The purpose of this paper is to determine the impact of 2014–2015 highly pathogenic avian influenza (HPAI), the largest animal health emergency in US history to date, on agribusinesses’ market values.
Using the 2014–2015 HPAI outbreaks in US commercial poultry, event study analysis of meat processing and marketing companies is conducted to estimate the effects HPAI had on firm value and how these effects differed across meat marketing firms over distinct disease event dates. The analyses include an overall aggregate event study, chronological outbreak studies, and an analysis that separated firms specifically marketing poultry products from those marketing all other types of meat.
By tracing abnormal stock returns through the event dates, the results show heterogeneity of investors responses based on the nature of the event (i.e. backyard vs commercial flocks affected), timing of the event over the course of the entire HPAI outbreak, and if a firm marketed poultry products. Overall, negative abnormal returns, ranging from 2 to 4 percent of publicly traded meat processors’ equities, are predominant post-disease event. These negative effects are slightly higher, above 5 percent, for firms marketing poultry products.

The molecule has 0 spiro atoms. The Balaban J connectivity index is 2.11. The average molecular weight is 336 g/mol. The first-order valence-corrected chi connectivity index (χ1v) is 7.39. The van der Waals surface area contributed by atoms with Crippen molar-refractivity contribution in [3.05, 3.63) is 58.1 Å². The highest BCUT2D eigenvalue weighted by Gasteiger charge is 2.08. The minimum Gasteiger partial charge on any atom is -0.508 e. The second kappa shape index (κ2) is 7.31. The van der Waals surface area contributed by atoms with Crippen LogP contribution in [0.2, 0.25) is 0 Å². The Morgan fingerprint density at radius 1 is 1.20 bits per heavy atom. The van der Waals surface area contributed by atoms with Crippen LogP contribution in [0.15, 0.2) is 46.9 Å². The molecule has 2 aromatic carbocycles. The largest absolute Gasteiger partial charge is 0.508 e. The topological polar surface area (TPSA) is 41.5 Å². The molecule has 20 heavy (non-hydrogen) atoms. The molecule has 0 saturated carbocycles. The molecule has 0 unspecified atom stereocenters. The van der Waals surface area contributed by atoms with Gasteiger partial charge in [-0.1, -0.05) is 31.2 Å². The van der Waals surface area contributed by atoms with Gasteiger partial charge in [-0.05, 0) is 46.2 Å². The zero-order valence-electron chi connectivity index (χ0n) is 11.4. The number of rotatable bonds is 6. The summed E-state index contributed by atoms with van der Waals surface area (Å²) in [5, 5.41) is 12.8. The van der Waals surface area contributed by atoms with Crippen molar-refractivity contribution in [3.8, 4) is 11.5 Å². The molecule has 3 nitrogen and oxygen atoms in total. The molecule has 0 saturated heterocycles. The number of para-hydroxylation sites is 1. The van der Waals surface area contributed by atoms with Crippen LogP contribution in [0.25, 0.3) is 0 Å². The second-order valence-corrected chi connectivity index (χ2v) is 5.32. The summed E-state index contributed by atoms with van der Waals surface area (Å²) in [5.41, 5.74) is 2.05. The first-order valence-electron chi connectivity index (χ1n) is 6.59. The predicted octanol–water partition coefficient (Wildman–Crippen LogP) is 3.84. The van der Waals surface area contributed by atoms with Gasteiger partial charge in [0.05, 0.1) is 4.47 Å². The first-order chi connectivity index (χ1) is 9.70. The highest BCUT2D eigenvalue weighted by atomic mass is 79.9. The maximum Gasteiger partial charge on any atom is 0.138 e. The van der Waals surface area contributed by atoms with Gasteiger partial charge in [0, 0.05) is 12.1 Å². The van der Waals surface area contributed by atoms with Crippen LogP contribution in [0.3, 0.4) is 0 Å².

This study is the first to analyze the effects of an HPAI outbreak on the market value of US agribusiness firms.
Thompson, J.M., Trejo-Pech, C.J.O. and Pendell, D.L. (2019), "Agribusiness value impacts from highly pathogenic avian influenza", Agricultural Finance Review, Vol. 79 No. 3, pp. 371-385. https://doi.org/10.1108/AFR-09-2018-0075
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